As a professor whose discipline is devoted to the understanding of government and politics, I regularly emphasize that civic engagement is at the heart of American democracy. And as a political scientist, I view it as my responsibility to prepare students to be effective citizens and political participants. I frequently share information and ideas aimed at increasing awareness about public issues.
This semester, I’m teaching a course on comparative democracy. While we focus on comparing and contrasting democratic systems throughout the world, we’ve also discussed the concept of the so-called “democratic recession,” a theory that posits authoritarianism is rising as democracy declines throughout the world — including within the United States.
As one might expect, my students have asked myriad questions and offered numerous comments regarding the state of democracy in the U.S. and Texas. Among the topics that have surfaced are efforts by Republicans across the country to restrict how and when voters can cast ballots and severely limit local control of elections in the aftermath of former President Donald Trump’s defeat in 2020.
The culmination of these efforts in Texas — a state that already significantly limits the ability to vote absentee — was Senate Bill 1, a law that places a number of new restrictions on who can vote and where, when and how they can vote.
The new vote-by-mail provisions require that voters provide a specific identification number — a driver’s license, a state ID, or partial social security number — in order to request an absentee ballot and again to return that ballot. Prior to the law’s enactment, voters didn’t have to provide either of these on an application. Some readers will ask, “Well what’s wrong with that?” What’s wrong is that the new voter law requires that the identification number that a voter uses when they vote by mail matches what’s on their voter registration record or their application will be rejected.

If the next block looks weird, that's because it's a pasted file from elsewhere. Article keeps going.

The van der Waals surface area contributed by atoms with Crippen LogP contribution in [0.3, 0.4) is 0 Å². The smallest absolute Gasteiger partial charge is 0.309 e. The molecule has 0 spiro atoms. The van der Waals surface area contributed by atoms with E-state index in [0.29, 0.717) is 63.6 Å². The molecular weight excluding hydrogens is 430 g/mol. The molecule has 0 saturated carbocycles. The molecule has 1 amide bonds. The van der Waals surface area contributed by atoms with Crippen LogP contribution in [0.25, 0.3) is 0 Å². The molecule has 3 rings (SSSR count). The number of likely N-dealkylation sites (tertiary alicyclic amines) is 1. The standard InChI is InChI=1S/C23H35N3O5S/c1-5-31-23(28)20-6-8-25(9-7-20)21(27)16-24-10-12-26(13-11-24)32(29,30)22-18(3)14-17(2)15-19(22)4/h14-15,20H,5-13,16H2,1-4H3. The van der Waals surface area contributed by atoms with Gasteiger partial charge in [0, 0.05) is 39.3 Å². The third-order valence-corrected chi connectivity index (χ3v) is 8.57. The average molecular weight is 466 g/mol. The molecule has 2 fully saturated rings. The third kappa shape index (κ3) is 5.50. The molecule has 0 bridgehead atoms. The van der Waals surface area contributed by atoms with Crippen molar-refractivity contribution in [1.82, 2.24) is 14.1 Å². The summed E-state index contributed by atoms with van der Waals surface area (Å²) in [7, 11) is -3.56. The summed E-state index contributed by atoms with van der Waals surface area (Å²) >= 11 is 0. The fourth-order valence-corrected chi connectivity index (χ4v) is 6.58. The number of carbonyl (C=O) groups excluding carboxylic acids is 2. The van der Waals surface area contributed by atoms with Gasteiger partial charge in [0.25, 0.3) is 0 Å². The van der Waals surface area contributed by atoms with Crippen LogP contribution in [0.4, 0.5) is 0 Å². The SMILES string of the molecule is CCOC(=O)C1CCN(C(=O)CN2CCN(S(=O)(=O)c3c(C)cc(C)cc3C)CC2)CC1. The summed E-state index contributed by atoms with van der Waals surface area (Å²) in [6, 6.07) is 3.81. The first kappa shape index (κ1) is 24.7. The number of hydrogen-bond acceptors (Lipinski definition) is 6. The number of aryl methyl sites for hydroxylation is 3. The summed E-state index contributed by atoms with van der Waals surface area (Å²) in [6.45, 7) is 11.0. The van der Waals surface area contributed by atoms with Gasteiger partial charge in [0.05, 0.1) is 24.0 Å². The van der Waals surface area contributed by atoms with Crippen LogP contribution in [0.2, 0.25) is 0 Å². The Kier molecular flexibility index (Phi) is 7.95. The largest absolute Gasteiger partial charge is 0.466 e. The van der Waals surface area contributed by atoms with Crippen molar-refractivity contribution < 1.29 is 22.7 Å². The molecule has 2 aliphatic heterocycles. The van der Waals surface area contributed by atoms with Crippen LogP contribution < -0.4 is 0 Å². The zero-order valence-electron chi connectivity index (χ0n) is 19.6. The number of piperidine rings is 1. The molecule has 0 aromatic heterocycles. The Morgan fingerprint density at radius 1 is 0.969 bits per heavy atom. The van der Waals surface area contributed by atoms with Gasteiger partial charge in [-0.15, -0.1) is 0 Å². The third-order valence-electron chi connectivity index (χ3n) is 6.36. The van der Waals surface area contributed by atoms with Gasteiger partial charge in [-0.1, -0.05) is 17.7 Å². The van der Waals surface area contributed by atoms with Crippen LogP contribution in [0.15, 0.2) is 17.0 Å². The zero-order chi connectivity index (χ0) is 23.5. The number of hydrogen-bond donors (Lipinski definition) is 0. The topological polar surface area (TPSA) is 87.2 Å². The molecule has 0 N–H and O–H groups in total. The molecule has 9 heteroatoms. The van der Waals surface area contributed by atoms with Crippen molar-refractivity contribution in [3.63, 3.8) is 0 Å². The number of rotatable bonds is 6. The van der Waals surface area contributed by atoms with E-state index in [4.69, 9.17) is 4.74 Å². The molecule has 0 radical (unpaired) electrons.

And that is exactly what is happening. Voter registrars across Texas are reporting that many people don’t remember which type of identification they used to register, in some cases, decades ago. The result: a growing number of mail-in ballots for the March primary are being rejected because they lack the newly required ID information.
One of the most basic elements of what political science defines as a fair and open election is the ability of eligible voters to safely and easily access and submit a ballot. Texas’ highly restrictive vote-by-mail law has created a Hobbesian choice that compels the vast majority of Texans to vote in person. For those whose health is at risk by voting in person, the state has presented them with a no-win option in which they risk their life by voting in person or give up their right to vote. No voter should ever have to make this kind of decision. The goal should be to increase voting, not decrease it.
It is ironic that Texas supposedly prides itself on innovation, efficiency and national leadership, yet codifies regressive and burdensome requirements via SB 1’s provisions for voting by mail. Many states — including some red ones — allow anyone to vote by mail. Some states even automatically send vote-by-mail applications to every registered voter. But as other states expanded voting by mail during the pandemic, Texas decided to take a counterintuitive approach and made it more difficult to vote by mail.
Rather than complicating the ability of Texans to register to vote and participate in an election, SB 1 could have addressed the state’s crying need to thoroughly modernize Texas’ antiquated voter registration and vote-by-mail systems. Unfortunately, that didn’t happen.
False claims about massive voter fraud drove efforts in the 2021 Legislature to craft election laws that hinder the ability of thousands of people with disabilities, newly naturalized citizens, veterans and seniors to vote. When only two people were prosecuted for voter fraud in Texas last year, SB 1 is a solution in search of a problem.
Registering to vote, getting educated about issues and candidates, and casting a ballot are key elements of an engaged and participatory citizenry. Rather than constraining citizen engagement and local control of elections by limiting counties’ ability to expand voting options, Texas should be removing barriers to voting and encouraging greater electoral participation — particularly for marginalized voters.